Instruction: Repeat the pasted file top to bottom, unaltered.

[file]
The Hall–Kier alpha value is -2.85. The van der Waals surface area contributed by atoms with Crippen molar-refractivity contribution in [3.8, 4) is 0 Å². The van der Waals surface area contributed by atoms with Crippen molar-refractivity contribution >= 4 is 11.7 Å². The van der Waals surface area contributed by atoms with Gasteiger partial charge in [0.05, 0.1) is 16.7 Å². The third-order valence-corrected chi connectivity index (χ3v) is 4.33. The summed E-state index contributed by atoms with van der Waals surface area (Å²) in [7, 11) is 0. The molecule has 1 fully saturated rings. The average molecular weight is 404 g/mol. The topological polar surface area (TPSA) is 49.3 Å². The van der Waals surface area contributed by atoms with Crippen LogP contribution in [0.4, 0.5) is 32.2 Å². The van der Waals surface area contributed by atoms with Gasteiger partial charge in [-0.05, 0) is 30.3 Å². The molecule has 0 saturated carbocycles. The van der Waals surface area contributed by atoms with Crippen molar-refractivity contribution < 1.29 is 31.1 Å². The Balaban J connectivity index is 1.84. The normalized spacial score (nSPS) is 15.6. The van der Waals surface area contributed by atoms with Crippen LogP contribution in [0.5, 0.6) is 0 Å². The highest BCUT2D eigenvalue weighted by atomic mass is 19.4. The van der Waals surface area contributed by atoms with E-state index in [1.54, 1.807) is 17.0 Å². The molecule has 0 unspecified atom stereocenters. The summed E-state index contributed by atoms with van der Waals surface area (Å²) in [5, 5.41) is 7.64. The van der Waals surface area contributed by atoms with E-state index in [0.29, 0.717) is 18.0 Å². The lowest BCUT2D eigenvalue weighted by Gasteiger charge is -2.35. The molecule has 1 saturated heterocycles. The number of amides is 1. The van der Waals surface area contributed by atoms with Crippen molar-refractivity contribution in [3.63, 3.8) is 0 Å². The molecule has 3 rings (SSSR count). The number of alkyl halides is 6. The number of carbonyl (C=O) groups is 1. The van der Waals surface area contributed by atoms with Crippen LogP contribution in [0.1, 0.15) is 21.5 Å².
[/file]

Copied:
The Hall–Kier alpha value is -2.85. The van der Waals surface area contributed by atoms with Crippen molar-refractivity contribution in [3.8, 4) is 0 Å². The van der Waals surface area contributed by atoms with Crippen molar-refractivity contribution >= 4 is 11.7 Å². The van der Waals surface area contributed by atoms with Gasteiger partial charge in [0.05, 0.1) is 16.7 Å². The third-order valence-corrected chi connectivity index (χ3v) is 4.33. The summed E-state index contributed by atoms with van der Waals surface area (Å²) in [7, 11) is 0. The molecule has 1 fully saturated rings. The average molecular weight is 404 g/mol. The topological polar surface area (TPSA) is 49.3 Å². The van der Waals surface area contributed by atoms with Crippen LogP contribution in [0.4, 0.5) is 32.2 Å². The van der Waals surface area contributed by atoms with Gasteiger partial charge in [-0.05, 0) is 30.3 Å². The molecule has 0 saturated carbocycles. The van der Waals surface area contributed by atoms with Crippen molar-refractivity contribution < 1.29 is 31.1 Å². The Balaban J connectivity index is 1.84. The normalized spacial score (nSPS) is 15.6. The van der Waals surface area contributed by atoms with Crippen LogP contribution in [0.5, 0.6) is 0 Å². The highest BCUT2D eigenvalue weighted by atomic mass is 19.4. The van der Waals surface area contributed by atoms with E-state index in [1.54, 1.807) is 17.0 Å². The molecule has 0 unspecified atom stereocenters. The summed E-state index contributed by atoms with van der Waals surface area (Å²) in [5, 5.41) is 7.64. The van der Waals surface area contributed by atoms with E-state index in [0.29, 0.717) is 18.0 Å². The lowest BCUT2D eigenvalue weighted by Gasteiger charge is -2.35. The molecule has 1 saturated heterocycles. The number of amides is 1. The van der Waals surface area contributed by atoms with Crippen molar-refractivity contribution in [3.63, 3.8) is 0 Å². The molecule has 3 rings (SSSR count). The number of alkyl halides is 6. The number of carbonyl (C=O) groups is 1. The van der Waals surface area contributed by atoms with Crippen LogP contribution in [0.1, 0.15) is 21.5 Å².